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Author Topic: Bending wire for push rods  (Read 1401 times)

Stan

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Bending wire for push rods
« on: March 11, 2021, 09:59:48 pm »

This morning my order for metal push rod connectors arrived from S L E C hobbies. I can never understand why we do not use these simple connectors more often. No more trying to bend bits of wire to the correct length these connectors take all the hassle out of that. Two per pack with a cost of£1.50 pictures below showing them fitted in my Elco  conversion.


Stan. :-)) :-)) :-)) :-)) :-))
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RST

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Re: Bending wire for push rods
« Reply #1 on: March 11, 2021, 11:18:49 pm »

Hi, I have lots of these though I must admit mainly the ones with a loc-nut below rather than a spring clip washer (can't remember the proper name now!).  I don't use them much, particularly for smaller models becuse they end up quite high over the servo horn and they introduce another screw to go slack (admittedley it only ever happened once or twice) -I mainly build small though and nothing wrong with neat "z"-bends, but I must admit I'm more of a fan and use far more clevis whether metal or plastic because you don't need an allen key or driver to unscrew.  No right or wrong, each to their own and aplication!
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roycv

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Re: Bending wire for push rods
« Reply #2 on: March 12, 2021, 01:20:49 pm »

Hi if you want to join two rods together and also adjust length I use the brass part of an electrical choc box connector. 

This will take two push rod wires side by side and then you clamp them together with the two screws.
Roy
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Stan

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Re: Bending wire for push rods
« Reply #3 on: March 12, 2021, 01:37:28 pm »

I totally agree if you wish to use these methods of connecting your controls. I have used these connectors from SLEC for many years now fit and forget and they look more professional. But if your preference is to keep bending bits of wire and cutting down terminal blocks that is your choice so be it.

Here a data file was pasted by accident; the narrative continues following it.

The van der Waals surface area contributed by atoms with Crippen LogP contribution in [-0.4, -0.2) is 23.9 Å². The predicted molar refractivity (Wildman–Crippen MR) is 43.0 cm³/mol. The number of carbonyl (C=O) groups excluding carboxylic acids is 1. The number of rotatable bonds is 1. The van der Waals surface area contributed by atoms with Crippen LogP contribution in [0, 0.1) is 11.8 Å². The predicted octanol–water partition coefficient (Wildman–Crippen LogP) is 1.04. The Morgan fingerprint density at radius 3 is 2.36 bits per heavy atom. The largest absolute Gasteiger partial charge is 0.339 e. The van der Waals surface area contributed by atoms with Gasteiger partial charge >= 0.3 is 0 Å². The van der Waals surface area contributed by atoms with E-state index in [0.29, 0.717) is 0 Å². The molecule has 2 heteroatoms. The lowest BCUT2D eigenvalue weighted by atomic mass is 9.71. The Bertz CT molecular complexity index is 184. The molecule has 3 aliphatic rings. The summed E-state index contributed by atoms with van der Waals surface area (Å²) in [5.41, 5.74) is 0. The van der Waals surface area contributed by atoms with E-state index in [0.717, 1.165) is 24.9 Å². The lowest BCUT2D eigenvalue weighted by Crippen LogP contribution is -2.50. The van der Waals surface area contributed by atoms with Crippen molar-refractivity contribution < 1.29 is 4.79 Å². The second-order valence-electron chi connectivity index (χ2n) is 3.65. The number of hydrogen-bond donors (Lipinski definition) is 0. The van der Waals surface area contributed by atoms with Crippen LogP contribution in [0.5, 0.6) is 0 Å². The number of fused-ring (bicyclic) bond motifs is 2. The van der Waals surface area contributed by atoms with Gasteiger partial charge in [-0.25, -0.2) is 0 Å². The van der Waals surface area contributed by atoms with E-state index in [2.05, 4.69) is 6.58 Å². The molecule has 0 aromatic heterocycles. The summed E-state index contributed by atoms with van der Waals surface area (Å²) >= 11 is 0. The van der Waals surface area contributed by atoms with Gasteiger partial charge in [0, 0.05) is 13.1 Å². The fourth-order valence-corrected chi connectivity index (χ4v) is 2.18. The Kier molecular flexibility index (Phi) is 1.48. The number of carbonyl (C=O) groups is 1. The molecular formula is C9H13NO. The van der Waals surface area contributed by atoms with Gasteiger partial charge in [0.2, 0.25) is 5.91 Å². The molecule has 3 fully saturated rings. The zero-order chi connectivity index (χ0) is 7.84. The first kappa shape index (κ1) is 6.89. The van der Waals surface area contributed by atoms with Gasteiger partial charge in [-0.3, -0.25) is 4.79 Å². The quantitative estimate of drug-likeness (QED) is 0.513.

Stan.
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Peter Fitness

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Re: Bending wire for push rods
« Reply #4 on: March 12, 2021, 09:54:34 pm »

I use these all the time, a hangover from my RC flying days O0


Peter.
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Plastic - RIP

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Re: Bending wire for push rods
« Reply #5 on: March 13, 2021, 07:49:54 am »

I've always been concerned about those screws coming loose - as an electrician, I've seen so many dodgy connections caused by the screws gradually loosening over time.       There's no actual fixing but a wonky-ended screw pressing on a hard circular section bar in a high-vibration environment - a terrible design - not often seen in Formula 1.     :D        For pushrods, I only ever use the Z- bends on the pushrod end so there's no mechanical fixings to fail.
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Peter Fitness

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Re: Bending wire for push rods
« Reply #6 on: March 13, 2021, 07:55:48 am »

Thatís a fair comment, but in years of RC flying using IC motors I never had one come loose. I have also never had one come loose on a boat, but the vibration of an electric motor is nowhere near as severe as that of an IC motor.
In the end itís a matter of choice, and maintenance.


Peter.
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Stan

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Re: Bending wire for push rods
« Reply #7 on: March 13, 2021, 08:11:09 am »

I have no wish to force how I work on others but it seems to me anything that makes life easier is shot down by others. I terms of the screw coming loose I have never had one fail. These items are used by the fly boys and a model plane is far more at risk if the screw fails. If you wish to carry on bending bits of wire or using terminal blocks were the screws never come loose I think not so be it.


With regards to terminal blocks see the link to mayhem site I await your comments on these no screws to come loose now used by electricians instead of the terminal block.


https://www.modelboatmayhem.co.uk/forum/index.php/topic,66467.0.html
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Plastic - RIP

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Re: Bending wire for push rods